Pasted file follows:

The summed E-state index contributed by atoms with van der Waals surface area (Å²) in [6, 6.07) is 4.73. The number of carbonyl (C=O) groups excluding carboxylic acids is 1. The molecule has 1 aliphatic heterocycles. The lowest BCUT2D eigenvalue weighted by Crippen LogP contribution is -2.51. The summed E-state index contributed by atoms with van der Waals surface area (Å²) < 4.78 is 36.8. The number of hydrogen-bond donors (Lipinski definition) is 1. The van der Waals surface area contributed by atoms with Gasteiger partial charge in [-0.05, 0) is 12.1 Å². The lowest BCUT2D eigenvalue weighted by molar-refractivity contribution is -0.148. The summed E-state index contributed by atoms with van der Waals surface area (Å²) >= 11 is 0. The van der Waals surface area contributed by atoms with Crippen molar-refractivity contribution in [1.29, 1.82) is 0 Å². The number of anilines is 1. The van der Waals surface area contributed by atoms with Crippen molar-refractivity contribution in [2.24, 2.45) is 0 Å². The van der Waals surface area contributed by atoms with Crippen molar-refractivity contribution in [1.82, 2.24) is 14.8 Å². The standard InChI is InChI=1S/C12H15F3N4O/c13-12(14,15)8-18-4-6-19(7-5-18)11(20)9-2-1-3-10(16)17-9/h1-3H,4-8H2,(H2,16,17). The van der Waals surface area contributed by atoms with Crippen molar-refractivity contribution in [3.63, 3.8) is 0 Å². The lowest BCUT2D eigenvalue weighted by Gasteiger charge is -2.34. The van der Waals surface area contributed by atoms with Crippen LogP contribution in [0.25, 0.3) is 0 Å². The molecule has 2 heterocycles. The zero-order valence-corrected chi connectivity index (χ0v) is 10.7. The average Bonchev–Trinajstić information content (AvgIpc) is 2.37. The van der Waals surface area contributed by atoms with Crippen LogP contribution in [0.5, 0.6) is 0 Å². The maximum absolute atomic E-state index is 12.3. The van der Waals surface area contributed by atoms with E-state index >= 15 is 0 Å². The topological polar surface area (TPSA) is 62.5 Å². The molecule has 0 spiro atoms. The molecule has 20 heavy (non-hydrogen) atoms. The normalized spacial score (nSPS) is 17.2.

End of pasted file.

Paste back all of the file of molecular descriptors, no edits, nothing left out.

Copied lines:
The summed E-state index contributed by atoms with van der Waals surface area (Å²) in [6, 6.07) is 4.73. The number of carbonyl (C=O) groups excluding carboxylic acids is 1. The molecule has 1 aliphatic heterocycles. The lowest BCUT2D eigenvalue weighted by Crippen LogP contribution is -2.51. The summed E-state index contributed by atoms with van der Waals surface area (Å²) < 4.78 is 36.8. The number of hydrogen-bond donors (Lipinski definition) is 1. The van der Waals surface area contributed by atoms with Gasteiger partial charge in [-0.05, 0) is 12.1 Å². The lowest BCUT2D eigenvalue weighted by molar-refractivity contribution is -0.148. The summed E-state index contributed by atoms with van der Waals surface area (Å²) >= 11 is 0. The van der Waals surface area contributed by atoms with Crippen molar-refractivity contribution in [1.29, 1.82) is 0 Å². The number of anilines is 1. The van der Waals surface area contributed by atoms with Crippen molar-refractivity contribution in [2.24, 2.45) is 0 Å². The van der Waals surface area contributed by atoms with Crippen molar-refractivity contribution in [1.82, 2.24) is 14.8 Å². The standard InChI is InChI=1S/C12H15F3N4O/c13-12(14,15)8-18-4-6-19(7-5-18)11(20)9-2-1-3-10(16)17-9/h1-3H,4-8H2,(H2,16,17). The van der Waals surface area contributed by atoms with Crippen molar-refractivity contribution in [3.63, 3.8) is 0 Å². The lowest BCUT2D eigenvalue weighted by Gasteiger charge is -2.34. The van der Waals surface area contributed by atoms with Crippen LogP contribution in [0.25, 0.3) is 0 Å². The molecule has 2 heterocycles. The zero-order valence-corrected chi connectivity index (χ0v) is 10.7. The average Bonchev–Trinajstić information content (AvgIpc) is 2.37. The van der Waals surface area contributed by atoms with Crippen LogP contribution in [0.5, 0.6) is 0 Å². The maximum absolute atomic E-state index is 12.3. The van der Waals surface area contributed by atoms with E-state index >= 15 is 0 Å². The topological polar surface area (TPSA) is 62.5 Å². The molecule has 0 spiro atoms. The molecule has 20 heavy (non-hydrogen) atoms. The normalized spacial score (nSPS) is 17.2.